In a recent 45,000-word booklet, His Holiness Pope Francis delivered a critique of modern culture, economics, and politics. The encyclical letter, titled “Fratelli Tutti,” or “All Brothers,” is founded on a call for fraternity in all aspects of life, which the Pope uses to denounce individualism and market capitalism while encouraging global empathy.
As much as I wish to give His Holiness credit for dissecting modern problems with a holy accuracy, his calls for fraternity are not new. The picturesque ideals of the letter have been championed by writers and philosophers from the 20th century who foresaw the intense fracturing that has come to dominate our society. Their solutions to the problem return to a core value that is fundamental for creating bridges. I am compelled, like a broken record, to advocate for the biggest cliché in human history: kindness.
Fracturing has occurred in our community. Why is it that, once a month, I see a massive email chain of students condemning one another? Screaming someone down never helps, as tempting as it may be to do so, and as easy as it is to do so. It ignores the problem presented and leaves it to fester. It is a grave symptom of cynicism, the belief that "the opponent" will never change, so all that's left to do is eliminate them. Everything I write here applies acutely to us as students of Princeton in turbulent times, who find ourselves in near constant dialogue about values and beliefs.
Before I continue, it should be noted that I am anything but a Catholic. My interest in the Pope’s letter came from an intellectual curiosity. Yet, Pope Francis is more than just a Catholic leader. Although his relatively liberal posture has caused him much backlash among conservative Catholics (especially in America), and the rise of nationalism has demurred his voice, he is one of the last remaining moral leaders of the secular age. This is not a sermon about religion or about morality, but about being aware enough to respect one another.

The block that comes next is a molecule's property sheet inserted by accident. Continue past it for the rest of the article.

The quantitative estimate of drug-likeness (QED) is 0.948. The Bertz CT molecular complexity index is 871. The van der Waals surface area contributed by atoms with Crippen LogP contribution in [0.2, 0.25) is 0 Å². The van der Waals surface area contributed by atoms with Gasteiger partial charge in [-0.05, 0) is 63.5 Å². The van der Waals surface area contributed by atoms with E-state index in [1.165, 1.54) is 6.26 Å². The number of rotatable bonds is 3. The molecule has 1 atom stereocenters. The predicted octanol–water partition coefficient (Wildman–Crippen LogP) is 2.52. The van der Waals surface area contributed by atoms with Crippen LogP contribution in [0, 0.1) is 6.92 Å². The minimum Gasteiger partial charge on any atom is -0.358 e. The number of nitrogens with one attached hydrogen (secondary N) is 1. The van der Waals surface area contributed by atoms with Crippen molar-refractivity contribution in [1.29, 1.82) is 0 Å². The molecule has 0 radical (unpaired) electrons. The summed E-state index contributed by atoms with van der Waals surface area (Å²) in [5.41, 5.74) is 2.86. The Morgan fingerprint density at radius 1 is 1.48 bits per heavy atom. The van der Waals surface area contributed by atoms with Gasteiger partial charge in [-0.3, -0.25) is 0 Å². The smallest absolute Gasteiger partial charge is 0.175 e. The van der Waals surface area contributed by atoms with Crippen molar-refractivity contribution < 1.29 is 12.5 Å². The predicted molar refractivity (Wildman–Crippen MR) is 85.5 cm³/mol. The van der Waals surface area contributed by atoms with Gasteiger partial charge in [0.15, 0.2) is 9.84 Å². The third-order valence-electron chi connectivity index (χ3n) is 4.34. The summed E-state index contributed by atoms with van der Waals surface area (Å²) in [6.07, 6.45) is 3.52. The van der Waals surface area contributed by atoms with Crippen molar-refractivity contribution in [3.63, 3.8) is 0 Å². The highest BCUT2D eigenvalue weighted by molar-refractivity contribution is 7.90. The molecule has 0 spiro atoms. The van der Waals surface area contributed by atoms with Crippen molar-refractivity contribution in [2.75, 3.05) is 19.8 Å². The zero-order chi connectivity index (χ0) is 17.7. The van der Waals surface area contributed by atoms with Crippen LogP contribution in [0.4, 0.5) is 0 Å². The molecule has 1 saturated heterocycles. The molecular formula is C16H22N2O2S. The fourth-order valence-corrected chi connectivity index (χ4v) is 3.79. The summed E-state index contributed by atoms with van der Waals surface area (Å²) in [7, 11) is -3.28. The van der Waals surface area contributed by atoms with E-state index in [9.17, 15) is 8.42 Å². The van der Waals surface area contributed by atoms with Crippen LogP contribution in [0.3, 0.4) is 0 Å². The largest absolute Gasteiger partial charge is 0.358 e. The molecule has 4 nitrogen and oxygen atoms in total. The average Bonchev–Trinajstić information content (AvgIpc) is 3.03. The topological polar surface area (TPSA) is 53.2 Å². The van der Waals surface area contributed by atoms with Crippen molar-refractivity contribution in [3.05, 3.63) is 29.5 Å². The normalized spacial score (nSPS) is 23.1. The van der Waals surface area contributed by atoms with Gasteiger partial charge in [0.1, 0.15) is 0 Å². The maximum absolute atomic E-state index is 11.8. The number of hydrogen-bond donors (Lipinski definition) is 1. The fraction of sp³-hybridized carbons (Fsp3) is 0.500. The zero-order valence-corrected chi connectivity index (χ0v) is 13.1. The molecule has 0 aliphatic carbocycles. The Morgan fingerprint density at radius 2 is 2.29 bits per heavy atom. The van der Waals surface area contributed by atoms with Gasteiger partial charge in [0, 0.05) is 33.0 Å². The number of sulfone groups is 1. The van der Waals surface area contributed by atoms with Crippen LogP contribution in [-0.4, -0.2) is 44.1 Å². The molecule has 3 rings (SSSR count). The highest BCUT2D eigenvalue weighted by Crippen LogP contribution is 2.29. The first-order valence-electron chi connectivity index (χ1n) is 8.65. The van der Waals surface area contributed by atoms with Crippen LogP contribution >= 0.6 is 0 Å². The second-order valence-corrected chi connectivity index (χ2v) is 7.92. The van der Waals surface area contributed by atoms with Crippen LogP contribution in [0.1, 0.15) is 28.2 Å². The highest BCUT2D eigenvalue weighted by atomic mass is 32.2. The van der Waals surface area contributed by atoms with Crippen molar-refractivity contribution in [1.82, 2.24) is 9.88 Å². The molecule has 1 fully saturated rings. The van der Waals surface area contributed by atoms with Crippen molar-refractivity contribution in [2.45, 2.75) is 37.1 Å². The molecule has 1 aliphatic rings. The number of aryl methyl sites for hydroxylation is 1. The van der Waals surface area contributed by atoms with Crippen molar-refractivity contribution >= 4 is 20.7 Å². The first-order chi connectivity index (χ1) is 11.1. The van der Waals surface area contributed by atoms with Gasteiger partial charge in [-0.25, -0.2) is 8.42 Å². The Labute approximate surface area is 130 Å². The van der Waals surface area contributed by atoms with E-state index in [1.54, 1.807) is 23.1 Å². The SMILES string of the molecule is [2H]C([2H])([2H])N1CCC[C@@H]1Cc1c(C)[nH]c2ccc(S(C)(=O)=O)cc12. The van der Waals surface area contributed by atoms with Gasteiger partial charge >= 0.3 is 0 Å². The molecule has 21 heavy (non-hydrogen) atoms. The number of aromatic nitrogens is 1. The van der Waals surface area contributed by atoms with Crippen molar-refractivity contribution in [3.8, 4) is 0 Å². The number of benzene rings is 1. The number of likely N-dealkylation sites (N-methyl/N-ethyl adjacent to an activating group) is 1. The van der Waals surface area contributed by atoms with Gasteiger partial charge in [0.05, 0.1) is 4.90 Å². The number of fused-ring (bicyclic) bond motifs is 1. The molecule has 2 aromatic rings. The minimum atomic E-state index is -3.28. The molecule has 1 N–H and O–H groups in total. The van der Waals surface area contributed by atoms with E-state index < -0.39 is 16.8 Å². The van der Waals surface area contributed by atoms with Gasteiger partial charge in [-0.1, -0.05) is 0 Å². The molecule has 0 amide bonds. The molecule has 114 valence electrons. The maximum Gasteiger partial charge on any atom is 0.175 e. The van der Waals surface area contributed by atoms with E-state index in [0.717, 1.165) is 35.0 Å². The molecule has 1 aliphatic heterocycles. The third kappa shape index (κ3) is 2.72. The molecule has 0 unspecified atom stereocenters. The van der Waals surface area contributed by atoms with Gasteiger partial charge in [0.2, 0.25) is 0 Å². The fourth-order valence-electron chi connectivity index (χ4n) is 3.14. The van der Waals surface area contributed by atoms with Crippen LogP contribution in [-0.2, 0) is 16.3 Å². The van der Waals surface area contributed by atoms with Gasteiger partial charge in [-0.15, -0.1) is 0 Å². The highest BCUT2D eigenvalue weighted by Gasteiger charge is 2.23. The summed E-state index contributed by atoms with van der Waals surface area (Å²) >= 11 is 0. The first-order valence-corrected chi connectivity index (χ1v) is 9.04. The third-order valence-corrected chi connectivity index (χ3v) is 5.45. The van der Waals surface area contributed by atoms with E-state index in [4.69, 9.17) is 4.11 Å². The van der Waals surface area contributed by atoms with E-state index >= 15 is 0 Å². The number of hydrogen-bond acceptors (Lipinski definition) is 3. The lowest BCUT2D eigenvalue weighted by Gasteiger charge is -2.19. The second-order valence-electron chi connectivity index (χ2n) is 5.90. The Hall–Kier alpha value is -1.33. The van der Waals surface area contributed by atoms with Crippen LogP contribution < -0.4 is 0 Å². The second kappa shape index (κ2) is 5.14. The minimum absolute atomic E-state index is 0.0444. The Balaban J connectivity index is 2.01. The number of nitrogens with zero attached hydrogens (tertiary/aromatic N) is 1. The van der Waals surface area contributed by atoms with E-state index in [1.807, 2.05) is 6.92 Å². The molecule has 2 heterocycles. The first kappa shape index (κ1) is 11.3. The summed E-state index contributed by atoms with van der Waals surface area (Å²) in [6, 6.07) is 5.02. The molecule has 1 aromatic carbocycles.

Why is it that moral leaders like the Pope have fallen out of the public eye in the recent years? Anger, which is the default rhetorical stance on Twitter and other social media outlets, could be the reason. Anger spreads much faster on the internet than most other emotions. Social media even incentivizes the spread of these messages because of how much attention they get. Idealistic claims from saintly leaders create feelings of joy, but it is easy for negativity to quickly quash these sentiments, especially when a whole wall of anger is tumbling towards you. Posting on social media should have the same thoughtfulness that should exist in speaking.
Hateful rhetoric is something all parties are guilty of. When the sitting President of the United States fell ill with COVID-19, for example, there was an abundance of tweets wishing him death. These tweets were ultimately banned, yet thousands of others face death threats nearly every day without action. Regardless of ideological differences, celebrating the death of a human being due to a virus that has killed 1 million others is simply unjust. So too, is threatening death for Representative Alexandria Ocasio-Cortez and other progressives in Congress.
Pope Francis asks what can be done about this in his letter, questioning how, “… amid the fray of conflicting interests, where victory consists in eliminating one’s opponents … is it possible to raise our sights to recognize our neighbours or to help those who have fallen along the way?"
He first acknowledges our society’s current failures come from our lack of “common horizons that unite us”; that we no longer believe in a shared common world. At the University, we also face this problem. We assume that others share our values, and, if they do not, we refuse to learn from them. Without shared fact and openness to values, society, and especially democracy, fragments into insular groups who can no longer work together. As the Pope writes, we come to think “that we are all-powerful, while failing to realize that we are all in the same boat. This illusion, unmindful of the great fraternal values, leads to a sort of cynicism.”